OK, so enough about beers (at least until I get to Munich). After a great sleep, I got up early so I could see some sights before leaving, which included climbing to the top of the tower and a Michelangelo sculpture.
Stop #5: Luxembourg
After leaving Bruges at noon my next stop was to see my cousin Brian and his wife Jeza in Luxembourg City. I hadn’t seen Brian for 8 years or so, but I immediately recognized him at the train stop. It’s always exciting to see family, especially when it has been a long time. Soon after I met Jeza, his wife, who is a wonderful French woman with a super bubbly personality. It was great catching up with them, and they even bought me a huge French dinner and gave me a couch to sleep on. I can’t even describe how grateful I was, so all I can say, for the hundredth time, is thanks Brian and Jeza! You two know how to show a good time. Here is a picture of the two in front of the building where Jeza works.
They also gave me a great tour of the city, and of course I took tons of pictures.
The next day Brian had to get up early to take a train to school back in France, but Jeza was kind enough to let me pay for breakfast before she went to work. I had a few hours to kill that morning before departing, so I took a long walk in the valley that surrounds the city. Luxembourg really surprised me because I had no idea what it would be like, and it turned out to be one of the most beautiful cities in Europe.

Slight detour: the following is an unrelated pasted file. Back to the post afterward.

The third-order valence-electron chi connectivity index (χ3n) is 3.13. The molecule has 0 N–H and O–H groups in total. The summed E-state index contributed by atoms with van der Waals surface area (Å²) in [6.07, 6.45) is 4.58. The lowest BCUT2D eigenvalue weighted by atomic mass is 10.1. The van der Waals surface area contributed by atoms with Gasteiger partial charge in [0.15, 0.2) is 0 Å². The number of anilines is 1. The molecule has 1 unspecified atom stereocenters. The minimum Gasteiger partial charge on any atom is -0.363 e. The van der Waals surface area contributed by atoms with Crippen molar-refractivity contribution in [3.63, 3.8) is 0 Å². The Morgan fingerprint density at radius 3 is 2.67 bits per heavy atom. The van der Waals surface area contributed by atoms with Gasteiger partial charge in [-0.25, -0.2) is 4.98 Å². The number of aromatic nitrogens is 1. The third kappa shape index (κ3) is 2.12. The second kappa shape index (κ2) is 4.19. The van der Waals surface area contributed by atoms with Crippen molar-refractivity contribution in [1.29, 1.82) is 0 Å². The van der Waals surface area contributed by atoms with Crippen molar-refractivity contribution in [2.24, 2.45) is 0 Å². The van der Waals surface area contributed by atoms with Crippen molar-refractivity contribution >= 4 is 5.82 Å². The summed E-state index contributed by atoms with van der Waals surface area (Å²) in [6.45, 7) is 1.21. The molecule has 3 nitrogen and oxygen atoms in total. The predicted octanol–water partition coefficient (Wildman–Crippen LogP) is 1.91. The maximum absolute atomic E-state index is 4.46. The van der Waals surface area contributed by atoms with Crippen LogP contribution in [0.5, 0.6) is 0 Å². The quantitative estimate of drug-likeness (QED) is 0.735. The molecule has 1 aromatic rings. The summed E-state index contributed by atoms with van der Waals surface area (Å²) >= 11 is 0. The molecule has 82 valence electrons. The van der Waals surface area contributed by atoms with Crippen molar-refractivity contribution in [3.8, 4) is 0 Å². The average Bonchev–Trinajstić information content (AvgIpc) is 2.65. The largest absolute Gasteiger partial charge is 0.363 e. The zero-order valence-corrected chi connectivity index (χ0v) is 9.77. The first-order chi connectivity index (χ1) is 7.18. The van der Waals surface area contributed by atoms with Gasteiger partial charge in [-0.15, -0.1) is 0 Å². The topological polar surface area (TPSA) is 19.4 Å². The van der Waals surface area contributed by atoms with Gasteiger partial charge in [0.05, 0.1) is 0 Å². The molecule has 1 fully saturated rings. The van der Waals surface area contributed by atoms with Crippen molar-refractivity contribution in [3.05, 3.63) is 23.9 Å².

I was so mesmerized by Luxembourg (and ended up taking a detour retracing my steps to Brian and Jeza’s apartment) that I ended up missing my train to Koblenz. So, with a little bit of schedule changing, I was able to connect the dots to Mannheim, where I would catch a train to Munich. As I was getting off in Mannheim, however, the intercom came on and said I would have a better chance of getting to Munich if I stayed on the train to Stuttgart. So I lost my seat but got back on and made it to Stuttgart, and it was there with a massive crowd I waited for a train to
Stop #6: Munich
The train from Stuttgart was probably at double its capacity with people lined up in the aisles. I was lucky enough to find a seat in the stairwell, only to have my large bag on top of me for most of the 3 hour ride. I arrived in Munich at about 7pm, and found a tourist info place that got me information on a nearby campground. One tram ride later and I had already met some Americans fresh from Oktoberfest headed to the same place. I took it easy that night after 7 hours of trains and transfers, and ended up meeting a super nice old guy from New Zealand who had a beard so thick it barely moved when he talked. The next day I was up early to make it into a tent. I soon found myself in a crowd of young people, which was eerily similar to World Youth Day in Cologne 4 years ago, but instead of following the crowd to the Pope, I was following a crowd to Beer Heaven.
The only tent I planned to visit that day was the famous Häufbrau tent. I’m not exactly sure why I chose that tent, but that seemed to be the place to be.